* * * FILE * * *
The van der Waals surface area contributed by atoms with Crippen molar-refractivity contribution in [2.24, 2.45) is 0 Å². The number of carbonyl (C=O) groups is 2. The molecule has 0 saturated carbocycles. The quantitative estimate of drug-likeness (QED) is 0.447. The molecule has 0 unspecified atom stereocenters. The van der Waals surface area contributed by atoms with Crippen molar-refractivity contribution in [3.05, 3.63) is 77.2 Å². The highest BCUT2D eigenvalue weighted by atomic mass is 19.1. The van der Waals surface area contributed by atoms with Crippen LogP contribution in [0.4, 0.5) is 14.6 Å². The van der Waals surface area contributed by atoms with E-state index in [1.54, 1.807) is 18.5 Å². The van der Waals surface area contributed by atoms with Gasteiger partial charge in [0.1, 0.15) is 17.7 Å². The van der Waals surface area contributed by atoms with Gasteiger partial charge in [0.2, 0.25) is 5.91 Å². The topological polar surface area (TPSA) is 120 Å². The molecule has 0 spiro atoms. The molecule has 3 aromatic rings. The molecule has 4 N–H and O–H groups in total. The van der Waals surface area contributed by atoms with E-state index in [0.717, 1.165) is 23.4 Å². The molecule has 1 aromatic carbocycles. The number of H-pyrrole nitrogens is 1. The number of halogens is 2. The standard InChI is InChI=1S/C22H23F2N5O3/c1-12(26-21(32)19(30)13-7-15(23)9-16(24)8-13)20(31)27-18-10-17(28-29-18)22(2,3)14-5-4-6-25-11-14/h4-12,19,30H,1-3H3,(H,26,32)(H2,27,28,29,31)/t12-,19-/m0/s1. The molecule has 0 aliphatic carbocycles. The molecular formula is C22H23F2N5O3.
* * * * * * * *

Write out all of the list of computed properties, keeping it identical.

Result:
The van der Waals surface area contributed by atoms with Crippen molar-refractivity contribution in [2.24, 2.45) is 0 Å². The number of carbonyl (C=O) groups is 2. The molecule has 0 saturated carbocycles. The quantitative estimate of drug-likeness (QED) is 0.447. The molecule has 0 unspecified atom stereocenters. The van der Waals surface area contributed by atoms with Crippen molar-refractivity contribution in [3.05, 3.63) is 77.2 Å². The highest BCUT2D eigenvalue weighted by atomic mass is 19.1. The van der Waals surface area contributed by atoms with Crippen LogP contribution in [0.4, 0.5) is 14.6 Å². The van der Waals surface area contributed by atoms with E-state index in [1.54, 1.807) is 18.5 Å². The van der Waals surface area contributed by atoms with Gasteiger partial charge in [0.1, 0.15) is 17.7 Å². The van der Waals surface area contributed by atoms with Gasteiger partial charge in [0.2, 0.25) is 5.91 Å². The topological polar surface area (TPSA) is 120 Å². The molecule has 0 spiro atoms. The molecule has 3 aromatic rings. The molecule has 4 N–H and O–H groups in total. The van der Waals surface area contributed by atoms with E-state index in [0.717, 1.165) is 23.4 Å². The molecule has 1 aromatic carbocycles. The number of H-pyrrole nitrogens is 1. The number of halogens is 2. The standard InChI is InChI=1S/C22H23F2N5O3/c1-12(26-21(32)19(30)13-7-15(23)9-16(24)8-13)20(31)27-18-10-17(28-29-18)22(2,3)14-5-4-6-25-11-14/h4-12,19,30H,1-3H3,(H,26,32)(H2,27,28,29,31)/t12-,19-/m0/s1. The molecule has 0 aliphatic carbocycles. The molecular formula is C22H23F2N5O3.